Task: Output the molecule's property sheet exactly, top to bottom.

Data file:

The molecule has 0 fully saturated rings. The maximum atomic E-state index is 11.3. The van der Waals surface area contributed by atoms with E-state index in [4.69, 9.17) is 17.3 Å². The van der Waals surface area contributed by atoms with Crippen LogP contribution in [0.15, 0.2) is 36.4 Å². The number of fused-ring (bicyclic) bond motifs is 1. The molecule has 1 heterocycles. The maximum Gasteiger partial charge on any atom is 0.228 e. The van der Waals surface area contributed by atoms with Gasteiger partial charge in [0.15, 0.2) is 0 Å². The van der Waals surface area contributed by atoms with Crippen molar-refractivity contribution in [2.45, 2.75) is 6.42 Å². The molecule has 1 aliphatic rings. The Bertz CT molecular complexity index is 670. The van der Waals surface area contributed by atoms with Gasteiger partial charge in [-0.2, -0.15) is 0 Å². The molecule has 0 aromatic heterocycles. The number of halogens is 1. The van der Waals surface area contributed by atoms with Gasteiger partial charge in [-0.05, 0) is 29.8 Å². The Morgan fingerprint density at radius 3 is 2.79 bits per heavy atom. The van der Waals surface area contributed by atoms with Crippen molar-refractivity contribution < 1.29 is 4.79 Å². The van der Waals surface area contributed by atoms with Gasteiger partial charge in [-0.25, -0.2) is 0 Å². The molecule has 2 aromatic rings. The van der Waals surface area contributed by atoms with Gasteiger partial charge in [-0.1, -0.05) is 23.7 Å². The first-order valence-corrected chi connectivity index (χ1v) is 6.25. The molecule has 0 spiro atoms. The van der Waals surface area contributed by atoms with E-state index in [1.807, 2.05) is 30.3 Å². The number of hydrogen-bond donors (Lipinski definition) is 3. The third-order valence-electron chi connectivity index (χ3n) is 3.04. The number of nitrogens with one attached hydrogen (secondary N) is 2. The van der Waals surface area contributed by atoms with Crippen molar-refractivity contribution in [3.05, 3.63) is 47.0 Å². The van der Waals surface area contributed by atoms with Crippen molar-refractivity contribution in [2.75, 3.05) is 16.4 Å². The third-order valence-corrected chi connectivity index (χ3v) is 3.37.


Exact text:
The molecule has 0 fully saturated rings. The maximum atomic E-state index is 11.3. The van der Waals surface area contributed by atoms with E-state index in [4.69, 9.17) is 17.3 Å². The van der Waals surface area contributed by atoms with Crippen LogP contribution in [0.15, 0.2) is 36.4 Å². The number of fused-ring (bicyclic) bond motifs is 1. The molecule has 1 heterocycles. The maximum Gasteiger partial charge on any atom is 0.228 e. The van der Waals surface area contributed by atoms with Gasteiger partial charge in [0.15, 0.2) is 0 Å². The van der Waals surface area contributed by atoms with Crippen molar-refractivity contribution in [2.45, 2.75) is 6.42 Å². The molecule has 1 aliphatic rings. The Bertz CT molecular complexity index is 670. The van der Waals surface area contributed by atoms with Gasteiger partial charge in [-0.2, -0.15) is 0 Å². The molecule has 0 aromatic heterocycles. The number of halogens is 1. The van der Waals surface area contributed by atoms with Gasteiger partial charge in [-0.05, 0) is 29.8 Å². The Morgan fingerprint density at radius 3 is 2.79 bits per heavy atom. The van der Waals surface area contributed by atoms with Crippen molar-refractivity contribution < 1.29 is 4.79 Å². The van der Waals surface area contributed by atoms with Gasteiger partial charge in [-0.25, -0.2) is 0 Å². The molecule has 2 aromatic rings. The van der Waals surface area contributed by atoms with Gasteiger partial charge in [-0.1, -0.05) is 23.7 Å². The first-order valence-corrected chi connectivity index (χ1v) is 6.25. The molecule has 0 spiro atoms. The van der Waals surface area contributed by atoms with E-state index in [1.807, 2.05) is 30.3 Å². The number of hydrogen-bond donors (Lipinski definition) is 3. The third-order valence-electron chi connectivity index (χ3n) is 3.04. The number of nitrogens with one attached hydrogen (secondary N) is 2. The van der Waals surface area contributed by atoms with Crippen molar-refractivity contribution in [3.05, 3.63) is 47.0 Å². The van der Waals surface area contributed by atoms with Crippen molar-refractivity contribution in [2.75, 3.05) is 16.4 Å². The third-order valence-corrected chi connectivity index (χ3v) is 3.37.